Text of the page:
I agree with the premises of this article. I have been long REM for a while now although it is just under 2% of the entire portfolio. My quintessential investment would be high financial strength "dividend growth" companies like JNJ or UPS. However, I have added some exposure to REM and some individual BDC's (selected based on certain metrics) to push my overall yield to over 3%. All that said, I still cringe when I consider the enormous capital loss REM took entering the financial crisis so I probably will not allow it be more than 2% of any portfolio. I was fortunate to enter this near the bottom of the price curve - but am still very wary.

    WD
    Mar 23, 2015. 10:25 AM | 2 Likes Like |Link to Comment
  • The Vanguard Dividend Appreciation ETF: Higher Returns And Less Risk [View article]
    Ditto. I have been upping both of those names.
    Mar 22, 2015. 02:09 PM | Likes Like |Link to Comment
  • The Vanguard Dividend Appreciation ETF: Higher Returns And Less Risk [View article]
    Michael,

    Your perspective on VIG lines up very closely with mine. Your point about lower volatility risk with above-average long run returns versus the index is my understanding also. I invest in both funds (including VIG) and individual stocks, but my quintessential investment is what I call the "JNJ-like" company that consistently raises its dividend for long periods of time. I also pursue undervalued but financially strong names in order to boost the portfolio's return.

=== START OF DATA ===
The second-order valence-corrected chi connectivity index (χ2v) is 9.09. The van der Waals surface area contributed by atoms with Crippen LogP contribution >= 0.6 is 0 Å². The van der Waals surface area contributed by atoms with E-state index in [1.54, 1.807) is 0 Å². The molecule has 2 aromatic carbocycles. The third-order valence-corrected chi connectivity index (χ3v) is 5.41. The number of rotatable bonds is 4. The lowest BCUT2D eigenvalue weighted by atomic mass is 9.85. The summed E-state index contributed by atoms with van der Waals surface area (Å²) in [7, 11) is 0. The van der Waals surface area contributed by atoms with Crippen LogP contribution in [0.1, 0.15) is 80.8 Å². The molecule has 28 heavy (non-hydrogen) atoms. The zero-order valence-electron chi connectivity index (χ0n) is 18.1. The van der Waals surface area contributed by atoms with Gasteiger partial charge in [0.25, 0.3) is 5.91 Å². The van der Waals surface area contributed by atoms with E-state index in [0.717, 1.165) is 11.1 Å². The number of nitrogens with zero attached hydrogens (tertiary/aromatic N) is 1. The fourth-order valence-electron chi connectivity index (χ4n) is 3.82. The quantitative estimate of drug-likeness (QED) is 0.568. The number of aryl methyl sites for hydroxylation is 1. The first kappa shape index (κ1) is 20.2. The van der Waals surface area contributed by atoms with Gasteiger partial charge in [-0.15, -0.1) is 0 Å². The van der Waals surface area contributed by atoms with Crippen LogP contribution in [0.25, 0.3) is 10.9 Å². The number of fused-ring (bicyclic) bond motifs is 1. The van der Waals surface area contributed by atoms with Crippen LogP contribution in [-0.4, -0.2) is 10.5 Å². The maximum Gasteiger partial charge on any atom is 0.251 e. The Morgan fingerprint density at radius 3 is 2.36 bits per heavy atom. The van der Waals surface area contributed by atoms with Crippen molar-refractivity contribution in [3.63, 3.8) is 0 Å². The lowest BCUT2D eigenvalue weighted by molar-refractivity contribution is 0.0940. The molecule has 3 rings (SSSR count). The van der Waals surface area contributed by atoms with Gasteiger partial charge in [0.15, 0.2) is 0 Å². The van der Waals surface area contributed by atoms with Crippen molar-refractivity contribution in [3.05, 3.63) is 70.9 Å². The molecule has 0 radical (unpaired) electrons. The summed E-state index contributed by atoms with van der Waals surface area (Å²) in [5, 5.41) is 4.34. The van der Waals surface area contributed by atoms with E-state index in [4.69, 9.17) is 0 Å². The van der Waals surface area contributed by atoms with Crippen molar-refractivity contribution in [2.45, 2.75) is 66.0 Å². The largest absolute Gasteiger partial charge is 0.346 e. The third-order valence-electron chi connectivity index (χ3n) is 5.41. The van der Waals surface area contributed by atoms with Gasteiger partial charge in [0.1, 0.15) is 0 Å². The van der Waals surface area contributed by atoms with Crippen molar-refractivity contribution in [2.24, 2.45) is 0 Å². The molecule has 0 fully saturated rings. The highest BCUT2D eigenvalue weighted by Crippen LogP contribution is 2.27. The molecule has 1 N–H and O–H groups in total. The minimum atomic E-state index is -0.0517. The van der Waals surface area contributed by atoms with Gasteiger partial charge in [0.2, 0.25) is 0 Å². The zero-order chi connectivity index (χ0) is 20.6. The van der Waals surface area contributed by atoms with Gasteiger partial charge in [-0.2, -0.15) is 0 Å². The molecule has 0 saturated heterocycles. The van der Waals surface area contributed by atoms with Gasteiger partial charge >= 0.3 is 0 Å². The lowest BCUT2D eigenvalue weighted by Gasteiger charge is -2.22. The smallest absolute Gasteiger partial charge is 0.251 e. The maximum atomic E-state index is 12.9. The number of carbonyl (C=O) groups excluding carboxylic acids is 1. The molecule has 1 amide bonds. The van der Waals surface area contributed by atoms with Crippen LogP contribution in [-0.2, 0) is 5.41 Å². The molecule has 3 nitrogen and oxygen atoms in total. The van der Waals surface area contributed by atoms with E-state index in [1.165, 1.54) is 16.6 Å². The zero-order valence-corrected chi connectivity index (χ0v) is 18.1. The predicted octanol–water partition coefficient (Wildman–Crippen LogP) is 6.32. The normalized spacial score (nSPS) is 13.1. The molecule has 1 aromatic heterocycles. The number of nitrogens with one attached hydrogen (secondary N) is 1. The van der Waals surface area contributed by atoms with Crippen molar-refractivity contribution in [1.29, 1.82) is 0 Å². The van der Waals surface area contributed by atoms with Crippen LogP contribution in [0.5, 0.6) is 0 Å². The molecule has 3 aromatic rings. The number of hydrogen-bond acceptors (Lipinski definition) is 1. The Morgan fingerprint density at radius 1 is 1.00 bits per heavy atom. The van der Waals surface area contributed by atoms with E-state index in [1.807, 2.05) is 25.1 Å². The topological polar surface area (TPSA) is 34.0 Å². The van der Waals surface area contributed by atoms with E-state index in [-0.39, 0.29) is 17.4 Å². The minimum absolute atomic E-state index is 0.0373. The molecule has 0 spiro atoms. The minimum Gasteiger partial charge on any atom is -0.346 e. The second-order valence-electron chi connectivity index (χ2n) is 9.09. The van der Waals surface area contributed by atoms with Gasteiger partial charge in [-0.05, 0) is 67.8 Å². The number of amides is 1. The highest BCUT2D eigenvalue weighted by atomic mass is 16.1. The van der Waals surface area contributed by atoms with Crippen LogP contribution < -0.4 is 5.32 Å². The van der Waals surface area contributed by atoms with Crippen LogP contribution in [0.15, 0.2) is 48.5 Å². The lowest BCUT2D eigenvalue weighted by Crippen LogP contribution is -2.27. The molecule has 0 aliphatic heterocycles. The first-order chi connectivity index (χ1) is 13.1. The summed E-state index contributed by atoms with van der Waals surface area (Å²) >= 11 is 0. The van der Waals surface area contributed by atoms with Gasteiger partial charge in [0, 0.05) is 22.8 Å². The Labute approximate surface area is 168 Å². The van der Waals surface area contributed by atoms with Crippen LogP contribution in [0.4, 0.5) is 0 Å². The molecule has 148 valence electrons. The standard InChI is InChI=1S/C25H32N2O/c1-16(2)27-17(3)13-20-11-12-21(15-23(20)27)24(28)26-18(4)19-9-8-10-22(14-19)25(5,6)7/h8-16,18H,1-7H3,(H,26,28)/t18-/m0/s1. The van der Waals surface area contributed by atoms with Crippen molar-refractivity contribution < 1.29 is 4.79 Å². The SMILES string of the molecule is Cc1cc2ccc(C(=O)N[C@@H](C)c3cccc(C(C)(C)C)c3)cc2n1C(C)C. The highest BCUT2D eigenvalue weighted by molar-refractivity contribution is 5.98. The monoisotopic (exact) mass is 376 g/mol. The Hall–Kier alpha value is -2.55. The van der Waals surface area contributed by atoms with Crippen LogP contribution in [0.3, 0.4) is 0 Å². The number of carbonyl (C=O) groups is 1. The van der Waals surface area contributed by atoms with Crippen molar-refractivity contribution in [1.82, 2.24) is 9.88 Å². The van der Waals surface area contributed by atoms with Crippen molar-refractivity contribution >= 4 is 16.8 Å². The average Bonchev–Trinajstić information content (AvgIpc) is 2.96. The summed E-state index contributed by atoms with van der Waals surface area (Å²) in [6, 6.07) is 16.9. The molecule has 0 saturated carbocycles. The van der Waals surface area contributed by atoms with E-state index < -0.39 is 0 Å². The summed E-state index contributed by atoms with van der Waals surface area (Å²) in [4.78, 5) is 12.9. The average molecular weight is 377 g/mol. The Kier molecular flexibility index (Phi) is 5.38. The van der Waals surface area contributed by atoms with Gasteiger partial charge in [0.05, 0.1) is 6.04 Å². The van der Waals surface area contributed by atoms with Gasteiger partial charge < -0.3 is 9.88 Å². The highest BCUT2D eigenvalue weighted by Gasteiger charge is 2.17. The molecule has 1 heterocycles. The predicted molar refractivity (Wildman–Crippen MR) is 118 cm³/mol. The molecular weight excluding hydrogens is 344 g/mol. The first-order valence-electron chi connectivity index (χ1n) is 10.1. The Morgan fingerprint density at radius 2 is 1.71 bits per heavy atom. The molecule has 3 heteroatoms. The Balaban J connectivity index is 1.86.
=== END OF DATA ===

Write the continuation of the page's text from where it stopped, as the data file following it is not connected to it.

One comment regarding interest rates and dividend growth stocks. Consider one like UPS which is expected to raise its dividend by 9-13 % per year over the next few years. A 100 basis point interest rate increase on the 10 year treasury (far larger than I expect in the next year) would have roughly a 6% depressing effect on typical stocks and bonds (assuming the equivalent of a weighted average duration of 6 years). But if the dividend rate increases 10% you are still left with a roughly 4% gain assuming a 6% PE compression. Not bad. That is the power of dividend growth.

    WD
    Mar 22, 2015. 01:01 PM | Likes Like |Link to Comment
  • Fed Funds Not So Easy: Major Implications For Stocks [View article]